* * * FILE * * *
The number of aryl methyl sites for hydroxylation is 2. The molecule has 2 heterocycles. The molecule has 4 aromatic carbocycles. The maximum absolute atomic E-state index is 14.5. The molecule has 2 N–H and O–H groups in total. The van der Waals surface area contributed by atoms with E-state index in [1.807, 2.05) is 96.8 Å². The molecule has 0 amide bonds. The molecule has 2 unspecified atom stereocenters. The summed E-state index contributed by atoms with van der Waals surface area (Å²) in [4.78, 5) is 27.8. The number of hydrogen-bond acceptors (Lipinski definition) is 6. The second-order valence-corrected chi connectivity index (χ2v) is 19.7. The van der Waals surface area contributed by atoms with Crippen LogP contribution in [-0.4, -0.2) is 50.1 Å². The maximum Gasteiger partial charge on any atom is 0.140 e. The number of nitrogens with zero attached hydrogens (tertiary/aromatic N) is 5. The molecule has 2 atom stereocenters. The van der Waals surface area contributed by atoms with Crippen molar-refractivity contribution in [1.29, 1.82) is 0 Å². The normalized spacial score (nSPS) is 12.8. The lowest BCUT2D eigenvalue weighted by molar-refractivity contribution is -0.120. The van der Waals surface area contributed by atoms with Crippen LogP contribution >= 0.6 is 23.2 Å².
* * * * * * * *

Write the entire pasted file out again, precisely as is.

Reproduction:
The number of aryl methyl sites for hydroxylation is 2. The molecule has 2 heterocycles. The molecule has 4 aromatic carbocycles. The maximum absolute atomic E-state index is 14.5. The molecule has 2 N–H and O–H groups in total. The van der Waals surface area contributed by atoms with E-state index in [1.807, 2.05) is 96.8 Å². The molecule has 0 amide bonds. The molecule has 2 unspecified atom stereocenters. The summed E-state index contributed by atoms with van der Waals surface area (Å²) in [4.78, 5) is 27.8. The number of hydrogen-bond acceptors (Lipinski definition) is 6. The second-order valence-corrected chi connectivity index (χ2v) is 19.7. The van der Waals surface area contributed by atoms with Crippen LogP contribution in [-0.4, -0.2) is 50.1 Å². The maximum Gasteiger partial charge on any atom is 0.140 e. The number of nitrogens with zero attached hydrogens (tertiary/aromatic N) is 5. The molecule has 2 atom stereocenters. The van der Waals surface area contributed by atoms with Crippen molar-refractivity contribution in [1.29, 1.82) is 0 Å². The normalized spacial score (nSPS) is 12.8. The lowest BCUT2D eigenvalue weighted by molar-refractivity contribution is -0.120. The van der Waals surface area contributed by atoms with Crippen LogP contribution >= 0.6 is 23.2 Å².